Parents try to teach their kids to say “please” and “thank you.” Both are good, but if you have to choose one, choose “thank you.” Giving thanks after you have received what you want arguably is less self-seeking and values the other person more than using the “magic word” in a manipulative attempt to get the desired response.
Posted on September 13, 2005 by Stan Guthrie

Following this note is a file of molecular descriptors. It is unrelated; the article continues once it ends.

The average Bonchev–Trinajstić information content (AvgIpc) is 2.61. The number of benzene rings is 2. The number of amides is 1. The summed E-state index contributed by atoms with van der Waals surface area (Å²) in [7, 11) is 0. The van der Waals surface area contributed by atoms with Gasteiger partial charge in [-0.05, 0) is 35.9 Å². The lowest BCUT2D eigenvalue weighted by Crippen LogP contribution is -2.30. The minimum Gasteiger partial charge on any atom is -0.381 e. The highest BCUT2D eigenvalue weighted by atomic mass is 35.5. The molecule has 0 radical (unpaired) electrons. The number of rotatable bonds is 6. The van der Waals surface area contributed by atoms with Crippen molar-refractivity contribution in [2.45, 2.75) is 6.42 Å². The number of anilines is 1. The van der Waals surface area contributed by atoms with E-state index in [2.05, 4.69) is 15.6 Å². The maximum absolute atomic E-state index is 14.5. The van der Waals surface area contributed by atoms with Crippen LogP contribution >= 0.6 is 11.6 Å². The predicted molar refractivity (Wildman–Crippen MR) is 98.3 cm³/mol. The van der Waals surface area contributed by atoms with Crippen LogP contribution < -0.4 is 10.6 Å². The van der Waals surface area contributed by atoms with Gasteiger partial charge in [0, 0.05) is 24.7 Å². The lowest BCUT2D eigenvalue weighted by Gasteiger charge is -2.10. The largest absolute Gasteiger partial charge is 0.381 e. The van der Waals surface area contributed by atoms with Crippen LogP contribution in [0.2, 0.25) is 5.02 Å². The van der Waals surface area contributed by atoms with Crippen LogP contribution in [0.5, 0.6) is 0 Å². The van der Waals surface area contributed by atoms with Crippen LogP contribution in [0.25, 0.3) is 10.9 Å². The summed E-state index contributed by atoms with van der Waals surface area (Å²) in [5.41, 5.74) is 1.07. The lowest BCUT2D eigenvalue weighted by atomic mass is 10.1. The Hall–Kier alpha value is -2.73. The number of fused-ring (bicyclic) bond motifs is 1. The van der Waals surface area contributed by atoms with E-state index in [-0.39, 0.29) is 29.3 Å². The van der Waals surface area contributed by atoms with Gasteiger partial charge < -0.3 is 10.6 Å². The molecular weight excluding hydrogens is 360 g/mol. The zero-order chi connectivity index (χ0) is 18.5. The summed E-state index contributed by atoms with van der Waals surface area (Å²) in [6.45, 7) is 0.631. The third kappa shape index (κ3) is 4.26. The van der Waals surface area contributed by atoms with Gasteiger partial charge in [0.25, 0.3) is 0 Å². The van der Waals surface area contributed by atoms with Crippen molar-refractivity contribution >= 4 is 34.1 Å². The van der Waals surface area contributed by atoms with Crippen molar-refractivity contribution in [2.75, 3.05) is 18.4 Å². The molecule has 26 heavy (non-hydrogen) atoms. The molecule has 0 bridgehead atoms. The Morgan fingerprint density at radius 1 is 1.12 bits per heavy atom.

About Stan GuthrieStan Guthrie is an editor at large for Christianity Today magazine and for the Chuck Colson Center for Christian Worldview. His latest book is God's Story in 66 Verses. He also is author of All that Jesus Asks: How His Questions Can Teach and Transform Us, Missions in the Third Millennium: 21 Key Trends for the 21st Century, and A Concise Guide to Bible Prophecy. He is co-author of The Sacrament of Evangelism. Besides authoring, writing, and editing books, Stan is a literary agent, bringing together good authors, good books, and good publishers. Stan writes the monthly Priorities colum for BreakPoint.org. He has appeared on National Public Radio's Tell Me More, WGN's Milt Rosenberg program, and many Christian shows, including The Eric Metaxas Show and Moody Radio's New Day Florida. A licensed minister and an inspirational speaker, he served as moderator for the Christian Book Expo panel discussion, Does the God of Christianity Exist, and What Difference Does It Make?
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